Four Vikings charged with party boat misdemeanors

MINNEAPOLIS -- Quarterback Daunte Culpepper and three other Minnesota Vikings were charged Thursday with three misdemeanors each for taking part in a bawdy boat party earlier this season on Lake Minnetonka.

Culpepper, Bryant McKinnie, Fred Smoot and Moe Williams were
charged with indecent conduct, disorderly conduct and lewd or
lascivious conduct, according to court papers.

If convicted, each player faces up to a maximum of 90 days in
jail and a $1,000 fine on each count.

Prosecutor Steve Tallen's decision was based on findings by the
Hennepin County sheriff's office, whose investigators reviewed
allegations of lewd and drunken behavior aboard a floating party
Oct. 6 that involved some Vikings players.

Sheriff Pat McGowan said others might have been charged, but
authorities weren't able to identify them sufficiently.

"The night of the incident, there was no shortage of inappropriate behavior on both boats," he said at a news

Crew members complained that some people took off their clothes and engaged in public sex acts during the cruise, according to Stephen Doyle, an attorney representing the boat owners, Al & Alma's Supper Club and Charter Cruises in Mound. The crew members identified 17 Vikings among about 90 people on the two boats.

The court papers released Thursday said Smoot and defensive end Lance Johnstone arranged the charter.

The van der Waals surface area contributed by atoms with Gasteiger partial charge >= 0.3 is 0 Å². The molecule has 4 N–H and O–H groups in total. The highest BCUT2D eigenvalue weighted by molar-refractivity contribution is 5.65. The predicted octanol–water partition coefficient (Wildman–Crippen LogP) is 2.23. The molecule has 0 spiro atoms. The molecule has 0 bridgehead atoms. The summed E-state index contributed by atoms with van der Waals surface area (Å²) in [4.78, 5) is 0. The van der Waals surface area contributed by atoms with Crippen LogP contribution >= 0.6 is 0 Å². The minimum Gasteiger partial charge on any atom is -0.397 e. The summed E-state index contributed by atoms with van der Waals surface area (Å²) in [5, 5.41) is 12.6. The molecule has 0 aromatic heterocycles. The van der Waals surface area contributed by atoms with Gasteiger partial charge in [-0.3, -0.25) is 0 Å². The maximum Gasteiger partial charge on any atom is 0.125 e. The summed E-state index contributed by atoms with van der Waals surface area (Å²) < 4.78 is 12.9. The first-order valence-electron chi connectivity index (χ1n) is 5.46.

Smoot declined comment in the team's locker room before
practice. Both Culpepper and Williams are on injured reserve and in
rehabilitation on their own, away from the team. McKinnie wasn't
seen in the locker room.

Vikings coach Mike Tice was careful with his reaction.

"According to NFL rules and union contracts, there is a large
difference between allegations and charges and convictions," Tice
said just before his routine news conference. "So until at any
point there is a conviction of some type, if there is, I have no
action to take and nothing to say."

After that, Tice threatened to stop talking to reporters if
anyone asked more questions about the allegations.

Reports that some women at the party were paid to come from out of state had raised the possibility of federal charges, but U.S. Attorney Tom Heffelfinger said Thursday that no such charges would be brought. Heffelfinger cited insufficient evidence.

That decision, along with sheriff's decision to send the case to Tallen's office, meant any charges would be minor. Tallen is the
prosecuting attorney for the Lake Minnetonka Conservation District,
which handles nonfelony crimes committed on the big lake just west
of Minneapolis.

The boat scandal hit the Vikings when they were already reeling,
off to a 1-3 start, and made them the object of national ridicule
on late-night TV and cable sports channels. New owner Zygi Wilf,
who had been seeking state help for a new stadium, responded
forcefully, apologizing to Gov. Tim Pawlenty and other state
officials and instituting a new code of conduct.

The team has since recovered on the field and, with quarterback Brad Johnson replacing the injured Culpepper, reeled off six
straight wins to become a playoff contender at 8-5.

Running back Michael Bennett said he didn't think the charges
would hurt the team heading into Sunday's game against Pittsburgh.

"Everybody's upbeat," he said. "We have the distraction
today, but again we've dealt with it pretty well.